In the case of estimating an unknown mean of a normal distribution with known variance, if I'm not mistaken, the confidence interval contains $\theta$ with probability $1 - \alpha$, regardless of the actual value of $\theta$. In other cases (e.g. when the variance is not necessarily constant), is it still the case that the confidence interval contains the actual value with probability $1 - \alpha$? Or is it only the case that for any value of $\theta$, the confidence interval contains the actual value with probability at least $1 - \alpha$? (which if I'm not mistaken is how confidence intervals are defined).


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    $\begingroup$ When you say 'constant variance', do you mean 'known variance'? For non-constant variance, unknown variance? $\endgroup$ Nov 20, 2012 at 11:30
  • $\begingroup$ Ah yes, I indeed meant known variance. I've edited the question, thanks! $\endgroup$
    – Bryan Hooi
    Nov 21, 2012 at 15:44

2 Answers 2


It depends on how strictly you want to define it, most I believe would accept that for all parameter values, if the interval has at least 1 - alpha coverage - it can be taken as a confidence interval (no matter how you came up with it). There is an interesting post on this right now at Normal Deviate

One could define it more strictly as always equal to 1 - alpha (similar I think I recall the technical term being) which is sometime achieved by post study randomization (or something equivalent) or not admitting relevant subsets or etc.

Not a bad idea to do a simulation and plot the coverge over the parameter space. For instance, the odds ratio from a two group experiment with binary outcomes has a very interesting plot.

As per comment below

choose your CI to make the coverage 1−α for some parameters and greater for others?

  • this is usual case. Normaldeviate's plot was an example with just one parameter and that is very misleading for when there are more than one parameter. But there are always caveats - for instance the whole real line, plane, etc has 100% covergae for all parameter values. One of the more famous unresolved problems is very simple problem to state and dicussed on wiki. Behrens-Fisher.

Doing some simulations and plotting coverage over the full parameter space is highly recomended ;-)

  • $\begingroup$ Thanks! This question was actually prompted by that post, I saw the horizontal red line representing CI coverage and wondered if this line is always horizontal, or if the (normal + known variance) case is a special case. I guess what I was interested in is not so much about the definition of CI, but more like, in general, are there cases where it is impossible for the coverage to be $1-\alpha$ for all parameter values, and so you have to choose your CI to make the coverage $1 - \alpha$ for some parameters and greater for others? (I'm guessing yes, but confirmation would be nice). $\endgroup$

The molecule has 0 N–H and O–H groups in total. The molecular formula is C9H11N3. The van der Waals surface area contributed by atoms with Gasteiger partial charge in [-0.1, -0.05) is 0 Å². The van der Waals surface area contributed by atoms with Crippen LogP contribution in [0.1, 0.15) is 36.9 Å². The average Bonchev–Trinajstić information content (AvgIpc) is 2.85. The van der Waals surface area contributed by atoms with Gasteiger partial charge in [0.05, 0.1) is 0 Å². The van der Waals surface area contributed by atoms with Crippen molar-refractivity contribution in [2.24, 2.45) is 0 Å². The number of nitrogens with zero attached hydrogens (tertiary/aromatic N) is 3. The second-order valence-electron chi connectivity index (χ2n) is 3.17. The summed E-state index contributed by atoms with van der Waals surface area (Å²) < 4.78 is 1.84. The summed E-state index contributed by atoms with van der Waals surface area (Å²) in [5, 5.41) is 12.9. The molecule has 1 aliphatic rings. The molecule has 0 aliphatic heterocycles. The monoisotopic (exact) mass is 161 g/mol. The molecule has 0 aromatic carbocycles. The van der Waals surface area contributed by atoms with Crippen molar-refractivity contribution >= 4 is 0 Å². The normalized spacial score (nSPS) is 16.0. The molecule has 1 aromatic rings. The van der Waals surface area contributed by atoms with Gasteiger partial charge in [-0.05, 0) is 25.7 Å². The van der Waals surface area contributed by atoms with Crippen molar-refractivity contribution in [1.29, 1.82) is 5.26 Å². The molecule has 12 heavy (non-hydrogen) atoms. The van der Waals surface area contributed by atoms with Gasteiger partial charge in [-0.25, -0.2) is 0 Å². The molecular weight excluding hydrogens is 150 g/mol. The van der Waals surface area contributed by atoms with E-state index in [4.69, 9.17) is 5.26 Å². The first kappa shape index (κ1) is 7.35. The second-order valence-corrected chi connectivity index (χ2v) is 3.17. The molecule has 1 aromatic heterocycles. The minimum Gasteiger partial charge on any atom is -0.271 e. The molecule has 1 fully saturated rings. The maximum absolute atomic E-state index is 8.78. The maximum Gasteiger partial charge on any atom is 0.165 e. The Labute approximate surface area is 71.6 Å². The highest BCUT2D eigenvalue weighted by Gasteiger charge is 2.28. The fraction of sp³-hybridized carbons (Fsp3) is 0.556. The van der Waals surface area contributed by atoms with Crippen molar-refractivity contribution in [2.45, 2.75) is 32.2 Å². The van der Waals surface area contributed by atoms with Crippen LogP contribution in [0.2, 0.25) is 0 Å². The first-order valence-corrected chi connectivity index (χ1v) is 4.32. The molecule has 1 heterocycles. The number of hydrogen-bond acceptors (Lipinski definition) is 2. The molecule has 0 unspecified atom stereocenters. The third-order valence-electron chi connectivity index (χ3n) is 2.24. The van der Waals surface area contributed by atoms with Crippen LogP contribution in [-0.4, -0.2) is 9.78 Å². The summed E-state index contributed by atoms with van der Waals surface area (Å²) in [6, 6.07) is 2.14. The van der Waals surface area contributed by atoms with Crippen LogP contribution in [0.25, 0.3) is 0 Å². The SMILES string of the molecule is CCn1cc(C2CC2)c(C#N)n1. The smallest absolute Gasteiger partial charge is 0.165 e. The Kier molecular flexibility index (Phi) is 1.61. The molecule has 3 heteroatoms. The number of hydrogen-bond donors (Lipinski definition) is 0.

– Bryan Hooi
    Nov 21, 2012 at 15:56
  • $\begingroup$ en.wikipedia.org/wiki/Behrens%E2%80%93Fisher_problem $\endgroup$
    – phaneron
    Nov 21, 2012 at 16:18

The classic definition of a confidence interval $I_\theta$ for the unknown parameter $\theta$ is indeed that $\mbox{P}(\theta\in I_\theta)\geq 1-\alpha$ for all $\theta$. This definition is needed for theoretical comparisons of confidence intervals (i.e. when deriving optimality results), but is used less frequently in applied statistics, where confidence intervals commonly only satisify $\mbox{P}(\theta\in I_\theta)\approx 1-\alpha$, with $\mbox{P}(\theta\in I_\theta)< 1-\alpha$ for some $\theta$.

Examples of intervals of the latter type are bootstrap confidence intervals, which are very useful when the sampling distribution of $X_1,\ldots,X_n$ is either unknown or too complicated to be treated analytically.

Another example of where $\mbox{P}(\theta\in I_\theta)\neq 1-\alpha$ is confidence intervals for the parameter $p$ in the binomial distribution $\mbox{Bin}(n,p)$. A classical confidence interval is the Clopper-Pearson interval, which is such that $\mbox{P}(p\in I_p)\geq 1-\alpha$ for all $p\in(0,1)$. Below is the coverage $\mbox{P}(p\in I_p)$ as a function of $p$ when $n=25$ and $\alpha=0.05$: Clopper-Pearson interval

For symmetry ("equivariance") reasons, the coverage for $1-p$ is the same as that for $p$.

An alternative, quite popular, interval is the Wilson score interval, which only satisfies $\mbox{P}(p\in I_p)\approx 1-\alpha$ but is prefered since it has significantly shorter length than the Clopper-Pearson interval (most practitioners are willing to accept slight undercoverage for some values of $p$ if they can obtain shorter intervals): Wilson interval

As you can see, the answer to your question depends on whether you use the term confidence interval in the classic sense or in the sense that it is used in modern applied statistics.

(Confidence intervals for $p$ with coverage $1-\alpha$ for all values of $p$ can be obtained by using randomization. Essentially, this means that the function $\mbox{P}(p\in I_p)$ is smoothed by adding additional randomness to the analysis. This is however not all that popular in practice.)


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